California to Spend $2.9B on EV Charging


California to Spend $2.9B on EV Charging

The California Energy Commission recently approved $2.9 billion to build out the state’s zero emissions transportation infrastructure.

The money will go to install up to 90,000 more electric vehicle chargers at a cost of $900,000,000 (that’s the “0.9 billion” up there), which will more than double the number of existing EV chargers in California (right around 80,000, as this goes live).

$1.7 billion of the remaining $2 billion will go towards building out medium-and heavy-duty ZEV infrastructure, which includes high-capacity fast charging for vehicles like the Tesla Semi and Nikola Tre BEV, among others in the space.

All of this is in addition to the $1.7 billion approved by the CEC back in 2021, and speaks to the state’s commitment to go 100% EV by 2035.

“California is bringing our roads and highways into the 21st Century with electric vehicle chargers in every community, in every corner of our state,” said Governor Gavin Newsom. “We are transforming transportation in California and scaling climate action in ways only California can – with jobs, innovation and health at the heart of our efforts.”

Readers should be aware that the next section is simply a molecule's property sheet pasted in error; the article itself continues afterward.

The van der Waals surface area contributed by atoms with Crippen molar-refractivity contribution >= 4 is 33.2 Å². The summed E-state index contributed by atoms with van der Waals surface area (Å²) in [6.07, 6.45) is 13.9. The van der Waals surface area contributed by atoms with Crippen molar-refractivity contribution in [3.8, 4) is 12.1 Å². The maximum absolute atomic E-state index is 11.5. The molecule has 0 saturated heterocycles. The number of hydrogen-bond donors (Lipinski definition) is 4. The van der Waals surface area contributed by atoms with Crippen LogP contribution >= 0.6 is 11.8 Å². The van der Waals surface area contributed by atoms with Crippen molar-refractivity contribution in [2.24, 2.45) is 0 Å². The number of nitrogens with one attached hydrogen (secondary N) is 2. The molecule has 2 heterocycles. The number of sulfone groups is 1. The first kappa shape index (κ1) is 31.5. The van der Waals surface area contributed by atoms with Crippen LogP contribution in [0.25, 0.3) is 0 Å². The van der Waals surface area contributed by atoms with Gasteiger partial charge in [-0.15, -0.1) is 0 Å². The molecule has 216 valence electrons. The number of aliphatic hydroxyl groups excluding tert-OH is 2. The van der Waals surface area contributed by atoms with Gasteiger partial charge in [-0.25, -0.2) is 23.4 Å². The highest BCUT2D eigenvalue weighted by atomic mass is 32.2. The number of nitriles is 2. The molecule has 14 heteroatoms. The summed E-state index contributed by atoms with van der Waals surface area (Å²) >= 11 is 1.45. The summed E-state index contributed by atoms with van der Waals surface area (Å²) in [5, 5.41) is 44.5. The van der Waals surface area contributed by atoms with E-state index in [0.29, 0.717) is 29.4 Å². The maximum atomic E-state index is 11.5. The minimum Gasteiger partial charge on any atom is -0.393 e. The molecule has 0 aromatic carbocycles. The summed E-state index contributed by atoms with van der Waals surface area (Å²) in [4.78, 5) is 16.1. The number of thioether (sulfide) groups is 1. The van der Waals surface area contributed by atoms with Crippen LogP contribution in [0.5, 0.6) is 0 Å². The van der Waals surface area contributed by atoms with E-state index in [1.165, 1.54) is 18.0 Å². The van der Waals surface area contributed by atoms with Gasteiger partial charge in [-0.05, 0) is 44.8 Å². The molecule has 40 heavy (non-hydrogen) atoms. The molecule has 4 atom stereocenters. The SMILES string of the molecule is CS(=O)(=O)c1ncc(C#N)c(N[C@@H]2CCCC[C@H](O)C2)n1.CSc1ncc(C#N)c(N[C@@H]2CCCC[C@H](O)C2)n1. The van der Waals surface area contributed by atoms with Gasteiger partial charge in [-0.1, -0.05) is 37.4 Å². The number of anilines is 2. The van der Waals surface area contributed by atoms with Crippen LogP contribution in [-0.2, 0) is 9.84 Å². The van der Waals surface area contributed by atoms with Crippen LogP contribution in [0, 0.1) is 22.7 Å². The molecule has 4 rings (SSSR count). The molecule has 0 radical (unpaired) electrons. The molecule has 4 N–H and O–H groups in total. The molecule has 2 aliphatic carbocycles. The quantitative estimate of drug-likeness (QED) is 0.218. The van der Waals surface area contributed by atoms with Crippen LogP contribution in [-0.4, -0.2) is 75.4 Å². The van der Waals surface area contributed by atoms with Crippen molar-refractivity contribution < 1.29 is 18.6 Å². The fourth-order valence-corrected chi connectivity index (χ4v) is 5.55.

EVs Create Jobs in California

In a report commissioned by the Electric Transportation Community Development Corporation titled “Workforce Projections to Support Battery Electric Vehicle Charging Infrastructure Installation,” it was estimated that the associated light-duty vehicle charging infrastructure build out would take between 38,200 to 62,400 “job-years” to complete between 2021 to 2031, based on the baseline and high electric vehicle adoption scenarios noted in the First AB 2127 EV Charging Infrastructure Assessment.

The associated medium- and heavy-duty vehicle infrastructure would generate more than 9,000 additional job-years through 2030, in addition to the LDV infrastructure workforce needs.



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